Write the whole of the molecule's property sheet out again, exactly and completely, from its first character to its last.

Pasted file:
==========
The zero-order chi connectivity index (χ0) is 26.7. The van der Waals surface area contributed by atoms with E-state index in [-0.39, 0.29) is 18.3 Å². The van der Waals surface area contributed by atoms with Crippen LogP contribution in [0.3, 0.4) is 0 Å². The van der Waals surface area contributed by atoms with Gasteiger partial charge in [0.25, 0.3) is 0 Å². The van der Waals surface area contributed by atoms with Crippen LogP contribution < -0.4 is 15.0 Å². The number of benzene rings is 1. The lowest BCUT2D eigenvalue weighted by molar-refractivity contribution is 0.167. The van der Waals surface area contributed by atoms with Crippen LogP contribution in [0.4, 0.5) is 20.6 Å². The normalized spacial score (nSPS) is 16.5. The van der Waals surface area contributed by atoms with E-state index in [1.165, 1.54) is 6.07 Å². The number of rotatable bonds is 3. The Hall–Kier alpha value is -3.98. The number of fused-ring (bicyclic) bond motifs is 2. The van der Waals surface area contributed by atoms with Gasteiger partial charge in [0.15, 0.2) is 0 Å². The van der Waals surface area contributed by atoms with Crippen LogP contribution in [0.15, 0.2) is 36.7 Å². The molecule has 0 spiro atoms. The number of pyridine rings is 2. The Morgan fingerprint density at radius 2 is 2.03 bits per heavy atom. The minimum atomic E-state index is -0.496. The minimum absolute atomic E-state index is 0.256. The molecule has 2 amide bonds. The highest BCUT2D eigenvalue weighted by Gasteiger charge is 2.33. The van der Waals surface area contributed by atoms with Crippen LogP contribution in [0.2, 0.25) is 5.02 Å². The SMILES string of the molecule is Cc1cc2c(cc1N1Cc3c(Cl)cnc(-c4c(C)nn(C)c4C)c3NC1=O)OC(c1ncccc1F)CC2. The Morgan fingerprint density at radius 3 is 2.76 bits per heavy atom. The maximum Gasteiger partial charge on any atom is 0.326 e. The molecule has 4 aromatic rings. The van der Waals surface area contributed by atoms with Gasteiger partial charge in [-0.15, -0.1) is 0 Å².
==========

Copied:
The zero-order chi connectivity index (χ0) is 26.7. The van der Waals surface area contributed by atoms with E-state index in [-0.39, 0.29) is 18.3 Å². The van der Waals surface area contributed by atoms with Crippen LogP contribution in [0.3, 0.4) is 0 Å². The van der Waals surface area contributed by atoms with Gasteiger partial charge in [0.25, 0.3) is 0 Å². The van der Waals surface area contributed by atoms with Crippen LogP contribution < -0.4 is 15.0 Å². The number of benzene rings is 1. The lowest BCUT2D eigenvalue weighted by molar-refractivity contribution is 0.167. The van der Waals surface area contributed by atoms with Crippen LogP contribution in [0.4, 0.5) is 20.6 Å². The normalized spacial score (nSPS) is 16.5. The van der Waals surface area contributed by atoms with E-state index in [1.165, 1.54) is 6.07 Å². The number of rotatable bonds is 3. The Hall–Kier alpha value is -3.98. The number of fused-ring (bicyclic) bond motifs is 2. The van der Waals surface area contributed by atoms with Gasteiger partial charge in [0.15, 0.2) is 0 Å². The van der Waals surface area contributed by atoms with Crippen LogP contribution in [0.15, 0.2) is 36.7 Å². The molecule has 0 spiro atoms. The number of pyridine rings is 2. The Morgan fingerprint density at radius 2 is 2.03 bits per heavy atom. The minimum atomic E-state index is -0.496. The minimum absolute atomic E-state index is 0.256. The molecule has 2 amide bonds. The highest BCUT2D eigenvalue weighted by Gasteiger charge is 2.33. The van der Waals surface area contributed by atoms with Crippen LogP contribution in [0.2, 0.25) is 5.02 Å². The SMILES string of the molecule is Cc1cc2c(cc1N1Cc3c(Cl)cnc(-c4c(C)nn(C)c4C)c3NC1=O)OC(c1ncccc1F)CC2. The Morgan fingerprint density at radius 3 is 2.76 bits per heavy atom. The maximum Gasteiger partial charge on any atom is 0.326 e. The molecule has 4 aromatic rings. The van der Waals surface area contributed by atoms with Gasteiger partial charge in [-0.15, -0.1) is 0 Å².